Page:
Geekiary’s #WeNeedMoreDiverseBooks Wattpad Recommendations
Jamie Sugah’s Recs
Division of the Marked
Summary: Every year, 50 children are marked. They join a superhuman society of scholars and martial artists. But this year, only 49 are found. As time passes, more and more children disappear.
Yarrow and Bray meet upon their marking and feel uniquely connected. However, a decade long separation renders them rivals. Can they overcome their differences to unravel the mystery that threatens their kind?
A fantasy tale full of action, mystery, and romance!
Why I’m Reccing This: This is one of the first things I found on Wattpad that I absolutely devoured. I read the entire thing in a day and can’t wait to start the sequel. This is a story about magic – but not magic the way we know it – and intrigue. It features a diverse cast of characters of all different races and orientations, and the world-building is fantastic. The relationships are varied and complex. The mystery will draw you in completely – what is happening to the missing children? Who is responsible? How high up does the conspiracy go? You won’t be able to put it down!
Men in Tights
Summary: It’s a bird! It’s a plane! It’s…some doofus dressed in spandex.
The only attention Abby Hamilton enjoys is a standing ovation after a Morriston High School musical. With a father who runs one of America’s most beloved cities and a vigilante brother with thousands of screaming fans, Abby never cared for following their footsteps and becoming a public figure. But when havoc is wrecked on Abby’s hometown, a new superdork becomes her personal stalker, and feelings arise for a mysterious stranger, Abby Hamilton is about to step into an entirely new kind of spotlight.
When it comes to fighting crime, there is only one rule: Trust no one.
Why I’m Reccing This: Okay, so there are some problematic elements to this story (namely the fact that Iron Phantom keeps just showing up in Abby’s room – at least she acknowledges that this is creepy) but I had so much fun reading it that I was able to forgive them. In a world where superheroes are pretty commonplace, what happens when the sister of a superhero falls for a “supervillain”? Chaos ensues! This is a light, fun, romantic read with a mystery that needs solving. Who is the Iron Phantom? What’s going on with those “emotion detection” chips? Are the supers of Morriston in danger? Read and find out!
Born of Shadow
Summary: On her seventeenth birthday, Kami receives a mysterious artifact and a ticket to visit her estranged grandparents in Egypt. When she arrives, no one is there to meet her. Alone and in an unfamiliar country, she discovers their disappearance is only part of a greater threat.
Whispers of strange creatures made of a shadowy substance can be heard among the nomads of the desert. A new queen has quietly come to power, given strength by a powerful evil, unleashed when she opens an ancient jar. She won’t stop until she finds the remains of Alexander the Great, convinced that his remains hold the secret to her becoming a god. Kami must rely on a band of misfit friends she makes along the way to save her grandparents and stop the queen. But does the handsome boy she just met have the answers, or is he part of the reason for her grandparents’ disappearance?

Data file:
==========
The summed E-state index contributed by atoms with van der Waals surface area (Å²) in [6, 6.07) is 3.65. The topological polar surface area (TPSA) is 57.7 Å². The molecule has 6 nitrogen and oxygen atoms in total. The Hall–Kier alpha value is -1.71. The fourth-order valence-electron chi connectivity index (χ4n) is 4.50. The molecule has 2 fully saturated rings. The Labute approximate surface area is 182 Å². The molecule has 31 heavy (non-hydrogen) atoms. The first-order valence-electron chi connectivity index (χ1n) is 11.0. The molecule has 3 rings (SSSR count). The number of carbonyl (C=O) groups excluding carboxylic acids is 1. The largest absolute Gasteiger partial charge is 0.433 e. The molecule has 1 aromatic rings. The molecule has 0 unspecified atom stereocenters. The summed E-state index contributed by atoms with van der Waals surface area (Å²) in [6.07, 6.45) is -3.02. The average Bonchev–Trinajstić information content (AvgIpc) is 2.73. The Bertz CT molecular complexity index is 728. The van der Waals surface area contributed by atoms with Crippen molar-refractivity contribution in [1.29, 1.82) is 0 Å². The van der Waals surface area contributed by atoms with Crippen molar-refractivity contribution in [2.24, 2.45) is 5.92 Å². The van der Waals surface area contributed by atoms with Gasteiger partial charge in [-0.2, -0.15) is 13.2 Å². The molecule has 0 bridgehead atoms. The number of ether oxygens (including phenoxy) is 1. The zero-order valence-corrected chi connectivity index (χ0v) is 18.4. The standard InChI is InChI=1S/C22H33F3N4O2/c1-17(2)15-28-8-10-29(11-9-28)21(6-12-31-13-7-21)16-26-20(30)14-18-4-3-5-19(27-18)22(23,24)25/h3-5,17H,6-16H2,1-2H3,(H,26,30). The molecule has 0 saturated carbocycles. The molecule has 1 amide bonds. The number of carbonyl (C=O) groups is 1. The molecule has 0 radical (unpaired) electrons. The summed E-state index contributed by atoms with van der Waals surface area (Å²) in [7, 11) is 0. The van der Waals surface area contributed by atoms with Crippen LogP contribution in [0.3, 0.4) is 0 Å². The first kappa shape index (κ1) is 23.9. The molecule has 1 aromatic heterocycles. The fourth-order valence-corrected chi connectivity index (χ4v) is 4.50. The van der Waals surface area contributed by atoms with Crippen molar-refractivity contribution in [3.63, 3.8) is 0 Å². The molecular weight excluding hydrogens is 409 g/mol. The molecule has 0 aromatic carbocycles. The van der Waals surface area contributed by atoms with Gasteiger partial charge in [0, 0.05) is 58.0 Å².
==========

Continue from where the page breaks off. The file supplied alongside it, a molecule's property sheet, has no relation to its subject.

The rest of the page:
Born of Shadow is the first book in the Shadow Wars Series.
Why I’m Reccing This: This story combines two of my favorite topics: history and fantasy. Set primarily in Egypt, this story is chock-full of Egyptian history and mythology, with a diverse cast of characters and a mystery that will keep you on the edge of your seat. All of the characters sound mostly American even though only half of them are, and the relationship between Kami and Liam is a little too “insta-love” for my tastes, but it’s a really fascinating story.
Jamie Lynn Lano’s Recs
Summary: It’s a story that we’ve all heard before: Random teenager accidentally helps a celebrity without knowing who he/she is, and said celebrity begins a whirlwind romance with them. This one, though, has a twist that’s been long in coming; both partners are girls. 17-year old Dulce’s mom is a celebrity makeup artist, and one day after dropping off tools at her mother’s workplace, she stops downstairs to get coffee. It’s there that she sees a gorgeous girl in a ponytail and Ray-bans end up with coffee running down her white shirt. Dulce goes to help her clean up and offers her a spare shirt from her car. Little did she know that this wasn’t going to be the end of their relationship, at all.
Why I’m Reccing This: I loved seeing a really classic trope in the girl-meets-girl form! It was a breath of fresh air. I also love long stories with clear endings, and this didn’t disappoint at all. Everyone who likes contemporary girl-meets-girl should read this!
Summary: Rose is an up-and-coming photographer newly assigned to a snotty fashion model’s campaign. Alex is her name, and Alex has lived a life that most people can only dream of, filled with champagne and caviar, parties and an endless parade of boys. Through the ups and downs of the girls and their tumultuous relationship, we see how two girls that are nothing alike can still love each other, and how no matter how much money we have, it doesn’t mean that we’ll ever be happy.
Why I’m Reccing This: Opposites Attract. Isn’t this how it usually works in real life, too? This is more than a story about love, though; it’s a story about life, and happiness, and what it means to have one but not the other. I love the dichotomy of it all, and the ending felt very appropriate.
Twenty For a Dozen
Summary: When birthday planner Kira Joy volunteers at a kissing booth to support her brother’s high school prom, she is paid a dozen hundred dollars by a very handsome stranger. In return, Kira takes business graduate West Moreno, the man who has never celebrated a birthday, on a life rediscovery trip.